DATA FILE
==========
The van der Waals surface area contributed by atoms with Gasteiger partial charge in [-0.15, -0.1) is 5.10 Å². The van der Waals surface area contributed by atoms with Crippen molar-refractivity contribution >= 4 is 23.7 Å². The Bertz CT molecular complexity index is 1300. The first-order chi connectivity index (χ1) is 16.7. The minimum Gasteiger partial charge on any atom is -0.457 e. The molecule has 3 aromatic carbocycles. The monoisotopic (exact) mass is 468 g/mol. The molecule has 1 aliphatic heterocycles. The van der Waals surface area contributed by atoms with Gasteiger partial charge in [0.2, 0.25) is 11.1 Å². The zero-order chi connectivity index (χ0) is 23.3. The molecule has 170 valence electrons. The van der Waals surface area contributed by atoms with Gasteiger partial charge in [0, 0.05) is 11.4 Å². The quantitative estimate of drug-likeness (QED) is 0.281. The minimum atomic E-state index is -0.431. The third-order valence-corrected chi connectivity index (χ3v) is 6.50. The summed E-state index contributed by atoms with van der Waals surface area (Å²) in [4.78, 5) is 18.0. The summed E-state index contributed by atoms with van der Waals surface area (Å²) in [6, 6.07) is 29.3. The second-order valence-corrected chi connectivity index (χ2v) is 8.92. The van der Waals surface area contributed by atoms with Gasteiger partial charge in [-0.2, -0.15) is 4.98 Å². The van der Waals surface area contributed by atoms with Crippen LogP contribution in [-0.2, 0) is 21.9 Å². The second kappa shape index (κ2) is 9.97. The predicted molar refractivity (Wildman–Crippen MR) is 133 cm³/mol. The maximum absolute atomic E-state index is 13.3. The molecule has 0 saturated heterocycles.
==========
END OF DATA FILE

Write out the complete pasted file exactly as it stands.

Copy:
The van der Waals surface area contributed by atoms with Gasteiger partial charge in [-0.15, -0.1) is 5.10 Å². The van der Waals surface area contributed by atoms with Crippen molar-refractivity contribution >= 4 is 23.7 Å². The Bertz CT molecular complexity index is 1300. The first-order chi connectivity index (χ1) is 16.7. The minimum Gasteiger partial charge on any atom is -0.457 e. The molecule has 3 aromatic carbocycles. The monoisotopic (exact) mass is 468 g/mol. The molecule has 1 aliphatic heterocycles. The van der Waals surface area contributed by atoms with Gasteiger partial charge in [0.2, 0.25) is 11.1 Å². The zero-order chi connectivity index (χ0) is 23.3. The molecule has 170 valence electrons. The van der Waals surface area contributed by atoms with Gasteiger partial charge in [0, 0.05) is 11.4 Å². The quantitative estimate of drug-likeness (QED) is 0.281. The minimum atomic E-state index is -0.431. The third-order valence-corrected chi connectivity index (χ3v) is 6.50. The summed E-state index contributed by atoms with van der Waals surface area (Å²) in [4.78, 5) is 18.0. The summed E-state index contributed by atoms with van der Waals surface area (Å²) in [6, 6.07) is 29.3. The second-order valence-corrected chi connectivity index (χ2v) is 8.92. The van der Waals surface area contributed by atoms with Gasteiger partial charge in [-0.2, -0.15) is 4.98 Å². The van der Waals surface area contributed by atoms with Crippen LogP contribution in [-0.2, 0) is 21.9 Å². The second kappa shape index (κ2) is 9.97. The predicted molar refractivity (Wildman–Crippen MR) is 133 cm³/mol. The maximum absolute atomic E-state index is 13.3. The molecule has 0 saturated heterocycles.